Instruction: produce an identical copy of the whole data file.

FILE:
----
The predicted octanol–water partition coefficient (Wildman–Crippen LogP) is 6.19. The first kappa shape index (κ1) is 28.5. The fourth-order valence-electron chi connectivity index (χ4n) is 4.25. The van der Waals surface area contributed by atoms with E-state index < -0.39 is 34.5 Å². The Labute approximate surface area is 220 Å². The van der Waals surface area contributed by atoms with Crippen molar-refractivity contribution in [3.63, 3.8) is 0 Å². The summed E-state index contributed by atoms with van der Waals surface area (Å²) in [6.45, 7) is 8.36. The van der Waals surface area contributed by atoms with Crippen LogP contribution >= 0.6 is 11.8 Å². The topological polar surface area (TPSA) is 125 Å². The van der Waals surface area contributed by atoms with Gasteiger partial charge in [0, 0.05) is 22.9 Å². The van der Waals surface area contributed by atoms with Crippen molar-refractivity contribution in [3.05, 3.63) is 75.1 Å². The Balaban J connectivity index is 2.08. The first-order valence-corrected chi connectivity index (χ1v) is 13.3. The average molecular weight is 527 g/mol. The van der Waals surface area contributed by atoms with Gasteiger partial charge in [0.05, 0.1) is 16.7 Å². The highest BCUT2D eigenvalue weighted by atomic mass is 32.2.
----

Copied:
The predicted octanol–water partition coefficient (Wildman–Crippen LogP) is 6.19. The first kappa shape index (κ1) is 28.5. The fourth-order valence-electron chi connectivity index (χ4n) is 4.25. The van der Waals surface area contributed by atoms with E-state index < -0.39 is 34.5 Å². The Labute approximate surface area is 220 Å². The van der Waals surface area contributed by atoms with Crippen molar-refractivity contribution in [3.63, 3.8) is 0 Å². The summed E-state index contributed by atoms with van der Waals surface area (Å²) in [6.45, 7) is 8.36. The van der Waals surface area contributed by atoms with Crippen LogP contribution >= 0.6 is 11.8 Å². The topological polar surface area (TPSA) is 125 Å². The van der Waals surface area contributed by atoms with Gasteiger partial charge in [0, 0.05) is 22.9 Å². The van der Waals surface area contributed by atoms with Crippen molar-refractivity contribution in [3.05, 3.63) is 75.1 Å². The Balaban J connectivity index is 2.08. The first-order valence-corrected chi connectivity index (χ1v) is 13.3. The average molecular weight is 527 g/mol. The van der Waals surface area contributed by atoms with Gasteiger partial charge in [0.05, 0.1) is 16.7 Å². The highest BCUT2D eigenvalue weighted by atomic mass is 32.2.